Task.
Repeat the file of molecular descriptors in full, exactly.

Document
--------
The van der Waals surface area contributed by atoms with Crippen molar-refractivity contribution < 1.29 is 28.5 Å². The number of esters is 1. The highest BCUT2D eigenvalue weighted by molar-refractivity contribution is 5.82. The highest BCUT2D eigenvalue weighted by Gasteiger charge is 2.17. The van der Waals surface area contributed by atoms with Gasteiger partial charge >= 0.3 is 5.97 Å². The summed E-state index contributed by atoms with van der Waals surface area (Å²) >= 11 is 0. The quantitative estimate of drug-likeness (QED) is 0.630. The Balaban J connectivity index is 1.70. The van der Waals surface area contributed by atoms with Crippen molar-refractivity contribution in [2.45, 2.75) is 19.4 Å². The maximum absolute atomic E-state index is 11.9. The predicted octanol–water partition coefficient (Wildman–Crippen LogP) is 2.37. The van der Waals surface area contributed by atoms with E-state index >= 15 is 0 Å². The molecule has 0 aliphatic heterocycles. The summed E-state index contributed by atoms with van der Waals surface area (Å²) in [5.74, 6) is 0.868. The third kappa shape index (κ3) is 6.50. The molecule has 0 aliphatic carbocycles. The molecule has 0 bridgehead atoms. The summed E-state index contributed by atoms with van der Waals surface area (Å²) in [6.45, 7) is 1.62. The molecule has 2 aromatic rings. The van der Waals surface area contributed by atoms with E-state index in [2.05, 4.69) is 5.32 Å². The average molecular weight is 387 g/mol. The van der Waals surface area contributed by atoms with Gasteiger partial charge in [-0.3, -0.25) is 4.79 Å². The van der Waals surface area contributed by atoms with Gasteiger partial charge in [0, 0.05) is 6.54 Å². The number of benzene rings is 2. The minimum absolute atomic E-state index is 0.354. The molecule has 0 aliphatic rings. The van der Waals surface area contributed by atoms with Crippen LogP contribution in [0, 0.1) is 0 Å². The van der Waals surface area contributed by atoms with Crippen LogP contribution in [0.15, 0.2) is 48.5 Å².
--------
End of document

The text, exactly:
The van der Waals surface area contributed by atoms with Crippen molar-refractivity contribution < 1.29 is 28.5 Å². The number of esters is 1. The highest BCUT2D eigenvalue weighted by molar-refractivity contribution is 5.82. The highest BCUT2D eigenvalue weighted by Gasteiger charge is 2.17. The van der Waals surface area contributed by atoms with Gasteiger partial charge >= 0.3 is 5.97 Å². The summed E-state index contributed by atoms with van der Waals surface area (Å²) >= 11 is 0. The quantitative estimate of drug-likeness (QED) is 0.630. The Balaban J connectivity index is 1.70. The van der Waals surface area contributed by atoms with Crippen molar-refractivity contribution in [2.45, 2.75) is 19.4 Å². The maximum absolute atomic E-state index is 11.9. The predicted octanol–water partition coefficient (Wildman–Crippen LogP) is 2.37. The van der Waals surface area contributed by atoms with E-state index >= 15 is 0 Å². The molecule has 0 aliphatic heterocycles. The summed E-state index contributed by atoms with van der Waals surface area (Å²) in [5.74, 6) is 0.868. The third kappa shape index (κ3) is 6.50. The molecule has 0 aliphatic carbocycles. The molecule has 0 bridgehead atoms. The summed E-state index contributed by atoms with van der Waals surface area (Å²) in [6.45, 7) is 1.62. The molecule has 2 aromatic rings. The van der Waals surface area contributed by atoms with E-state index in [2.05, 4.69) is 5.32 Å². The average molecular weight is 387 g/mol. The van der Waals surface area contributed by atoms with Gasteiger partial charge in [-0.3, -0.25) is 4.79 Å². The van der Waals surface area contributed by atoms with Gasteiger partial charge in [0, 0.05) is 6.54 Å². The number of benzene rings is 2. The minimum absolute atomic E-state index is 0.354. The molecule has 0 aliphatic rings. The van der Waals surface area contributed by atoms with Crippen LogP contribution in [0, 0.1) is 0 Å². The van der Waals surface area contributed by atoms with Crippen LogP contribution in [0.15, 0.2) is 48.5 Å².